BALTIMORE (AP) -- Maryland lawmakers will consider legislation to ban the sort of interstate abortions performed last year by a New Jersey doctor whose license has since been suspended.
Dr. Steven Brigham operated an abortion clinic in Elkton. New Jersey regulators suspended his license after finding that he was starting late-term abortions in that state, then ferrying patients to Maryland to complete the procedures in an apparent bid to skirt New Jersey's more restrictive abortion laws.
Delegate Michael Smigiel, R-Cecil, has introduced three bills intended to prevent anything similar from happening in the future.
One would mandate that an abortion begun in Maryland must be concluded in the state except during an emergency.
Smigiel's law office is half a block away from Brigham's clinic, and he said he was shocked to learn what was going on there.
"What we want to make sure is that if they're going to be doing this ... that they have certain procedures in place to protect the women," Smigiel said. "If you're going to start out of state, you should go to a hospital. You shouldn't go to some little room where the woman ends up having her uterus pierced."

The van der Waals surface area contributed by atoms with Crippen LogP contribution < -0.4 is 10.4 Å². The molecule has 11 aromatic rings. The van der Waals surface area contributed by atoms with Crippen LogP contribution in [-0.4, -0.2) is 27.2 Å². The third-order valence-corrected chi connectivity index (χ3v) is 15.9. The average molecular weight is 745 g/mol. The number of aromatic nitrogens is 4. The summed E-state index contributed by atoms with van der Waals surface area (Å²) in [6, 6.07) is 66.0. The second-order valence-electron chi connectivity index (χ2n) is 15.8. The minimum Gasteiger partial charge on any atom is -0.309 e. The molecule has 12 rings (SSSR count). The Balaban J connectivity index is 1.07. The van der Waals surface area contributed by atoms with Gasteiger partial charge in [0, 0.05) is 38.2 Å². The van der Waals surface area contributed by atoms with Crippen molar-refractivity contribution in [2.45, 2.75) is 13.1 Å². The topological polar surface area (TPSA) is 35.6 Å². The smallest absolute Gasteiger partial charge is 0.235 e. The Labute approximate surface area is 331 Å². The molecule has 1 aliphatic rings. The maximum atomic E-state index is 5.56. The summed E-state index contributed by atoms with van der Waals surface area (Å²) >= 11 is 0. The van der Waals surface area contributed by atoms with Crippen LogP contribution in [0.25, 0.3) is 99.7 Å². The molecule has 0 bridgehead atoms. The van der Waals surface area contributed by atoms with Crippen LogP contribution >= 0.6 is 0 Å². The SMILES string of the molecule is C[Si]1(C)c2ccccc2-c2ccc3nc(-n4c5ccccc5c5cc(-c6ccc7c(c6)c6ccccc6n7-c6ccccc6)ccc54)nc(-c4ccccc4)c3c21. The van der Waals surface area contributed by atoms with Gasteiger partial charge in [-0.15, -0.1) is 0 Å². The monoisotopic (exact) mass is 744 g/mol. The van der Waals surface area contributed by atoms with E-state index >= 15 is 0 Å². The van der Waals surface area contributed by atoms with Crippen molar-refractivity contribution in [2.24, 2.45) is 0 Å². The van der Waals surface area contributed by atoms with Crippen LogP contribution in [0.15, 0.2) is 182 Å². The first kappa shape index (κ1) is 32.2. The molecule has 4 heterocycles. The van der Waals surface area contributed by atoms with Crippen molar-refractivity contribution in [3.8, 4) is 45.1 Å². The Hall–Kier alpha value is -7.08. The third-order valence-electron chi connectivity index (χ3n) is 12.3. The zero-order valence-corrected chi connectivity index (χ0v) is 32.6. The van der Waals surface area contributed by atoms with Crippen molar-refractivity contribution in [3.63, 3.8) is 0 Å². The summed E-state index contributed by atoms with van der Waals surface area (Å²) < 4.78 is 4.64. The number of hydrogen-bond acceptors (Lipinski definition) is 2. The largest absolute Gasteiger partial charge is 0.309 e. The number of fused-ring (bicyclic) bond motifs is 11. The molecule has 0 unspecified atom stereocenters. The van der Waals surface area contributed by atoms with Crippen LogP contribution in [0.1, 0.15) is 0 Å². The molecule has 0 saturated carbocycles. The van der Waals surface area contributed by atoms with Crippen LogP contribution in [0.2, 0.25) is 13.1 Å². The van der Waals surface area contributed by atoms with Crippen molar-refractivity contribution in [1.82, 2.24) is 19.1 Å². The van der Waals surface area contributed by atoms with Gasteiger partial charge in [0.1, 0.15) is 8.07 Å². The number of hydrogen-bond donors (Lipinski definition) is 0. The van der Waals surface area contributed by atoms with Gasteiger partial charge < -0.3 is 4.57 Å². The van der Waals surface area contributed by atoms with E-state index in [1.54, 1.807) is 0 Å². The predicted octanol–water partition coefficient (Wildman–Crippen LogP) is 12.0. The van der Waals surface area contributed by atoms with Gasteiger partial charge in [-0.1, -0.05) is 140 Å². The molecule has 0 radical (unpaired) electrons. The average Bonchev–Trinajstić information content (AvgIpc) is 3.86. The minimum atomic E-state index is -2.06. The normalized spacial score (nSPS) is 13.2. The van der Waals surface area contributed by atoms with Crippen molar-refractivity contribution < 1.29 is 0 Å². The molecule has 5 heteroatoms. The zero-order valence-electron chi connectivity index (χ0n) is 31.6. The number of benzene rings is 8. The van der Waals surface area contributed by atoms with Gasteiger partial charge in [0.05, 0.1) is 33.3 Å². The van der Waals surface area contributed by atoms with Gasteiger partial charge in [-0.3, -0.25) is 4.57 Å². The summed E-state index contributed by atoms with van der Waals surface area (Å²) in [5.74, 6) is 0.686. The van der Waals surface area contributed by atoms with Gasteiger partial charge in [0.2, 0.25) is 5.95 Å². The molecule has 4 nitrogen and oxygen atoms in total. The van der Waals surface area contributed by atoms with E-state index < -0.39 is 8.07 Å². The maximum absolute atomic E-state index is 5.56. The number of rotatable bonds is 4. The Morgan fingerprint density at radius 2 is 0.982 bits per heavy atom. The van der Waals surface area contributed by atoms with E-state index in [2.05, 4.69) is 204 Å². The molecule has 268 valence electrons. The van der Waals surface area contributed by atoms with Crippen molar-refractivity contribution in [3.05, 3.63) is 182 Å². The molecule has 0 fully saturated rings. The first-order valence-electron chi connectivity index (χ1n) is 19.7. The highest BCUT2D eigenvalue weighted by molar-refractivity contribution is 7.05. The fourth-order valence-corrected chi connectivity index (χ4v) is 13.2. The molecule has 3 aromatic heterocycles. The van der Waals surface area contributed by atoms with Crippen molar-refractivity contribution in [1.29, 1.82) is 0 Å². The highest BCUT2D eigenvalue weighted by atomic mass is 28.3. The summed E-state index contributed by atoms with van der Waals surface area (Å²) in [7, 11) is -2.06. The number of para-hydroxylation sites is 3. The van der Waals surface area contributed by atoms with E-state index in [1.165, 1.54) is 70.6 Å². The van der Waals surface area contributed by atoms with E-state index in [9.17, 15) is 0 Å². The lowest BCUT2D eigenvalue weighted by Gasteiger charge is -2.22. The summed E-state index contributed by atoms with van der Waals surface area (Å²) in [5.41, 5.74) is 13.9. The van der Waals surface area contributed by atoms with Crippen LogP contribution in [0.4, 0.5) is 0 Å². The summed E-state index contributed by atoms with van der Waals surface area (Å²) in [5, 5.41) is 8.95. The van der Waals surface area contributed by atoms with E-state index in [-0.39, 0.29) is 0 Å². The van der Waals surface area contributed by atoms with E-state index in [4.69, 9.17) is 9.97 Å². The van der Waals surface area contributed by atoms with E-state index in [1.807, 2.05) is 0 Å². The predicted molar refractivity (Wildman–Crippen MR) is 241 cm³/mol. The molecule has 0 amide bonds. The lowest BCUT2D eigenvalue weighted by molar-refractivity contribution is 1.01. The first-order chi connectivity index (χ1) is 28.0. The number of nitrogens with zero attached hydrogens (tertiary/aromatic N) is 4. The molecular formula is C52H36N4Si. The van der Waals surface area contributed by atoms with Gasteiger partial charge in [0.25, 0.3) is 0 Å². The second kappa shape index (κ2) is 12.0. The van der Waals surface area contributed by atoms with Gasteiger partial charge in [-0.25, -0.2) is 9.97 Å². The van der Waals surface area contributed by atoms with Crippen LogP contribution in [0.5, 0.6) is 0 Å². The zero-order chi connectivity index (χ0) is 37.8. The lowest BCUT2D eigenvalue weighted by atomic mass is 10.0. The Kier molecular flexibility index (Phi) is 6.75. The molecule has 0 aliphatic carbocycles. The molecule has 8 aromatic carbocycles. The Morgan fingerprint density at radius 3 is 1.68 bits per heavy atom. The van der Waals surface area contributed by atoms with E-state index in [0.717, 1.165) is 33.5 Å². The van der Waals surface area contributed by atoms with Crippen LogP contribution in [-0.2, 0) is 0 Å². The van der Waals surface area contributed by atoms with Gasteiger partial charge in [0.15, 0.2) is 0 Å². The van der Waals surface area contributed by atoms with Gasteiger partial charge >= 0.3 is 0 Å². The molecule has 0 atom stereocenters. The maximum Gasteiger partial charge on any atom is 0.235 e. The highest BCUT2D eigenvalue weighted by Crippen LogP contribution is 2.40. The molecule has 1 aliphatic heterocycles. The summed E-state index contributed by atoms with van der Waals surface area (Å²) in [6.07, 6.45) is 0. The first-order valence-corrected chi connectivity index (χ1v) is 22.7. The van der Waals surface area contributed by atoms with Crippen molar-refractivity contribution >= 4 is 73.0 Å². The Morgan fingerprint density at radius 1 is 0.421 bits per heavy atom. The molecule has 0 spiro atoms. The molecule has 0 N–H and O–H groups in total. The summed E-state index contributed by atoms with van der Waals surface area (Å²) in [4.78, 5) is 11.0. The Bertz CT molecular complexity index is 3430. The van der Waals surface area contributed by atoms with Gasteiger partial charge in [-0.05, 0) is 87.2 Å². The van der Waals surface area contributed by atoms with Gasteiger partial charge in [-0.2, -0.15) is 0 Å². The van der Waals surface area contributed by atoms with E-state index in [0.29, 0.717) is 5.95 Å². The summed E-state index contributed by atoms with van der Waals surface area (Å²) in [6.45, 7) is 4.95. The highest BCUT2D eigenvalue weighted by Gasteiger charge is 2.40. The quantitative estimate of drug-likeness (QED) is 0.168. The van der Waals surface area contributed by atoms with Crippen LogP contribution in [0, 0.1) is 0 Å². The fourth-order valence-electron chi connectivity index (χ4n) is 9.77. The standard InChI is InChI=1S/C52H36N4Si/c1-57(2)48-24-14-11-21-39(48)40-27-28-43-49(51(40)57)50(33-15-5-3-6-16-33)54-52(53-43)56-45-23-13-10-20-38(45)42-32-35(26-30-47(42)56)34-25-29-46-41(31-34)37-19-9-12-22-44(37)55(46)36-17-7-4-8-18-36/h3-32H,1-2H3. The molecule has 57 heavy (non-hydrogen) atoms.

Brigham's practices first caught the attention of Maryland regulators after a patient was hospitalized with a ruptured uterus and small intestine. Brigham was ordered to stop practicing without a license in the state.
Smigiel's other bills would require that abortions be reported to the Department of Health and Mental Hygiene and mandate that patients who suffer complications be transported by ambulance.
Another bill, sponsored by Delegates Adelaide Eckardt, R-Dorchester, and Pamela Beidle, D-Anne Arundel, would reclassify abortion clinics as freestanding surgical facilities, subjecting them to increased regulation. Current Maryland law allows for abortions to be performed at ordinary doctor's offices.
Smigiel is seeking co-sponsors for his bills, which he said he tried to craft narrowly to attract bipartisan support, but the prospects in Maryland's Democrat-controlled legislature are unclear. Maryland's laws have made it "a destination for late-term abortions," he said, and he doesn't expect that to change.
"These are reasonable measures that are being offered to prevent a very horrific result," Smigiel said.
(Copyright 2011 by The Associated Press. All Rights Reserved.)
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